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I made a complaint about wages and was fired. Now what?

Posted by Scott M. Peterson | Aug 24, 2015 | 0 Comments

With increased frequency we are receiving calls from individuals who for one reason or another believed that they were not being paid a fair wage.  This could be a lower wage because of gender, or in some cases not receiving proper wages for having worked overtime.  They went in and complained to HR or another senior level official, and were promptly fired.

The Fair Labor Standards Act protects you from retaliation

Until fairly recently for an individual to be protected for claims relating to unpaid wages, the individual must have made a complaint to a designated agency.  This was rare, because most people, when they recognize a problem, take it to their superiors.  Fortunately that changed, and as a result of a recent court decision individuals are not protected from retaliation for making those complaints to their employer.

Even better, the employee only needs to have a good faith belief that his or her employer is violating the law.  This is very important, because it used to be the case that the employee would often fear for his or her job because they were not sure whether what the employer was doing was illegal.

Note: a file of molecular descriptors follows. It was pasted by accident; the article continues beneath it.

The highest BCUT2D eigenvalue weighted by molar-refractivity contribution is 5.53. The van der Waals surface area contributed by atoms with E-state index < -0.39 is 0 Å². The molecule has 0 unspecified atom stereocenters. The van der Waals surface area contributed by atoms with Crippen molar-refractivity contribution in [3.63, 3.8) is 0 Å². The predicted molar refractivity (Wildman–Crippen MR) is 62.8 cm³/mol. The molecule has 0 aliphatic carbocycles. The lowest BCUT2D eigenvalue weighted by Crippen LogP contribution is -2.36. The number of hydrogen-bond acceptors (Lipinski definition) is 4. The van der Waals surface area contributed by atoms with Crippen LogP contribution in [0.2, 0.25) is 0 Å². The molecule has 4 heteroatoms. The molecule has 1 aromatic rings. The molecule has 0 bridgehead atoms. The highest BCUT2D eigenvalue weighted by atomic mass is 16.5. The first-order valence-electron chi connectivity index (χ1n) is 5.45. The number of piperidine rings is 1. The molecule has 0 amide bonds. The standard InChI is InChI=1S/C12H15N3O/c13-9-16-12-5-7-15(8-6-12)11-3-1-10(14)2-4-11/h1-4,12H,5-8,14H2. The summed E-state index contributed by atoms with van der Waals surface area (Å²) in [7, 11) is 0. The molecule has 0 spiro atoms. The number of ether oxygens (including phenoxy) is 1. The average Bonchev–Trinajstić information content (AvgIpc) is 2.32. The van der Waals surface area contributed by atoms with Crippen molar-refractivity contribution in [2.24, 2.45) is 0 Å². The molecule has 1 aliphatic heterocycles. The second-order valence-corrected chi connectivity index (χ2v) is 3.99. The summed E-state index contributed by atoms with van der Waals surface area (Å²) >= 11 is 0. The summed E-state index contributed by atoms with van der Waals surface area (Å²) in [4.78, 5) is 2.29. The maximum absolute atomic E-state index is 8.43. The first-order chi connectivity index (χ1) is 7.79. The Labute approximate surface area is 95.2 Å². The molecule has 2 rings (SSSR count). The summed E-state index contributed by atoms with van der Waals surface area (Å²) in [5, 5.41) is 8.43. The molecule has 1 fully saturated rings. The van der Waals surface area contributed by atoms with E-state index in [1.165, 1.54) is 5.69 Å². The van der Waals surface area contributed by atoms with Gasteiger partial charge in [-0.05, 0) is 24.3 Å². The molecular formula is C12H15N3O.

The practical effect of this is that if you believe you are receiving less wages than a male colleague, or have been misclassified by your employer and are losing out on overtime, you should make a complaint.  But remember, make your complaint in writing, because IF YOU DO NOT PUT IT IN WRITING – IT NEVER HAPPENED.  The Fair Labor Standards Act (FLSA) provides you protection, so that if your employer terminates you in retaliation for the complaint you may be entitled to damages including lost wages, double economic loss and attorneys fees, among other things.

If you have questions about unpaid wages, retaliation or the Fair Labor Standards Act give us a call (518-308-8339).  We're happy to help.

About the Author

Scott M. Peterson

Scott M. Peterson is the founding partner of D'Orazio Peterson, having left a partnership at a large regional law firm to limit his practice and focus on helping people protect their families.


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